Shailesh Kapoor: IPL’s Tenth Edition: The Past, The Present, The Future

31 Mar,2017

By Shailesh Kapoor

 

Come April 5, the tenth edition of the Indian Premiere League (IPL) starts. IPL has gone through its share of highs and low, both in equal measure, over the last nine years of its existence. The lows have been predominantly off-field, and in their own way, have contributed to building IPL’s imagery as a colorful, controversial and edgy brand.

IPL’s history can be divided into three distinct phases. 2008-2010 was what one can call the ‘Novelty Phase’. This is when everyone involved was still figuring out the IPL. Its impact was grossly under-estimated when it first came in. When it became clear that IPL is a big-ticket entertainment property, with the ability to get 3+ rating on an average match and a sizeable crowd to the stadia, recalibration happened across the board.

The ad rates were upped, the marketing push became more aggressive, the sponsor interest went up, TV channels started avoiding show launches in the IPL period, and Bollywood began to treat IPL as a graveyard period for big releases, despite May being a traditionally strong summer month.

The 2011-15 period was the ‘Settling-In Phase’, when everyone began to come to terms with IPL’s existence, making peace with it, in a way. IPL became ‘business as usual’, as the novelty wore off yet the event value remained. This was also a period of controversies and of muck being thrown around. Ratings dropped a bit, with 2011 in particular being impacted by fatigue of the long Cricket World Cup that preceded the league.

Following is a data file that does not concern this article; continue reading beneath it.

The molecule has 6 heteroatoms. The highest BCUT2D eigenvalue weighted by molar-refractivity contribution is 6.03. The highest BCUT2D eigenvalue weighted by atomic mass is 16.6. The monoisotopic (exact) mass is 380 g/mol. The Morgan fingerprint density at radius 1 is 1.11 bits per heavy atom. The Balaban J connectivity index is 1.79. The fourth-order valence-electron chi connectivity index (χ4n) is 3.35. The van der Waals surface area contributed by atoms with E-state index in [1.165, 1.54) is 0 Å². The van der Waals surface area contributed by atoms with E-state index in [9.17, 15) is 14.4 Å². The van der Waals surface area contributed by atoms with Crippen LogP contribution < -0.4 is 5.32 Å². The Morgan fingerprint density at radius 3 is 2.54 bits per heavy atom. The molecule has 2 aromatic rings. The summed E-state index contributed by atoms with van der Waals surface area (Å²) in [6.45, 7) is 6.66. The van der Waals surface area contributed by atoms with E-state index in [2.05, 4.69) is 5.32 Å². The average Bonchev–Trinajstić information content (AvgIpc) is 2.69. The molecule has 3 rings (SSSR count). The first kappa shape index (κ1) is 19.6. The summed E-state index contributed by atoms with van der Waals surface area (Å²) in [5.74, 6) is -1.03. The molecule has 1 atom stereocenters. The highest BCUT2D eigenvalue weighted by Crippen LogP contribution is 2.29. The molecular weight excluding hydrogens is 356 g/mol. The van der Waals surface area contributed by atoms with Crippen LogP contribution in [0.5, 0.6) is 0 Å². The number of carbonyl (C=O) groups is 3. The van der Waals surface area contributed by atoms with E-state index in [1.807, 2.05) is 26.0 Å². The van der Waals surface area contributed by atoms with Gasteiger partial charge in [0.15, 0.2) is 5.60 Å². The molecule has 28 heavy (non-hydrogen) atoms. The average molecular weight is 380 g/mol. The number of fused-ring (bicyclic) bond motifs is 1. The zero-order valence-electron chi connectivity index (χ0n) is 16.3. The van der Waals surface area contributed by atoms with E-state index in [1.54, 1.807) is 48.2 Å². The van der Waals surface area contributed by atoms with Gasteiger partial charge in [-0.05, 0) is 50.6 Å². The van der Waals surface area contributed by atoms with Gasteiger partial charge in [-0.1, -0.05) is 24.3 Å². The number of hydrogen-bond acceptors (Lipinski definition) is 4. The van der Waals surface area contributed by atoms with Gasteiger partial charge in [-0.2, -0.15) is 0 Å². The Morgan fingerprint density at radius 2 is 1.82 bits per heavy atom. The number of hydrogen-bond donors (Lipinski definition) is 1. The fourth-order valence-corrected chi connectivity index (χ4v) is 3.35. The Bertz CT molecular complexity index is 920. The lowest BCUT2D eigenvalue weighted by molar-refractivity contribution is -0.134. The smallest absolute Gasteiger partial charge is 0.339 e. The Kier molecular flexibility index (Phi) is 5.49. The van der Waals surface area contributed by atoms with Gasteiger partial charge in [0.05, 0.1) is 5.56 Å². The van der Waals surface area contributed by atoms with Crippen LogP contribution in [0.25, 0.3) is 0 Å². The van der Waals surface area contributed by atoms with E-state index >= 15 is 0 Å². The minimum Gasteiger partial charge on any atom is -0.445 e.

Last year, IPL had a fairly good season. Being the first season under the BARC India measurement system, comparing ratings would be a faulty thing to do. But the cricket was good and Kohli came into his own, boosting interest in the league. But if we go beyond specifics of what happened on the field in the individual games, IPL was slowly losing its ‘event value’ for the consumers since 2015. This phase is what one can call the ‘Stagnation Phase’.

Stagnation does not mean loss of interest or viewership. It simply means there’s little evolution, and status quo prevails. Nine years is a long time, and once the novelty and then the event-value wore off, the league has entered in a phase when growth, or even maintaining the numbers, will be a challenge.

In an ideal scenario, when IPL was in its Novelty Phase, the franchises should have focused a lot more on building a strong base of loyal fans, who would have ensured the event value never wears off even when the novelty does. Only two teams could do this to some extent, i.e., Chennai Super Kings and Kolkata Knight Riders. One of them is out of action for now.

Two other teams were partially successful. Mumbai Indians relied on Sachin Tendulkar’s unparalleled equity in the early years, but in the long run, could not build a fan base that’s truly loyal. Royal Challengers Bangalore, on the other hand, had support for its star players than the idea of the team itself.

Other teams struggled, most noticeable of them being the Delhi Daredevils. With no core fan base and a wide majority of viewers being casual and flirtatious, the league relied on its novel idea for a while. But long-term equity needs a deeper emotional connect with the viewers. In India cricket, it comes from a strong following of the national team, in what can be called ‘armchair patriotism’. IPL, however, is still driven by ‘entertainment’, which is highly ephemeral and extrinsic in the way it can create a viewer bond, if at all.

IPL has done a lot for Indian cricket and cricket worldwide. But we live in an era where the concept of loyalty is dying in general. There are high chances that IPL’s future is that of an ‘Entertainer’, than that of a fan-driven, passion-fuelingsporting league.

Yes, IPL is here to stay, probably for the next two decades, if not more. But can it do even more than just “stay”, is the real question.

 

Post a Comment 

Comments are closed.

Today's Top Stories
Videos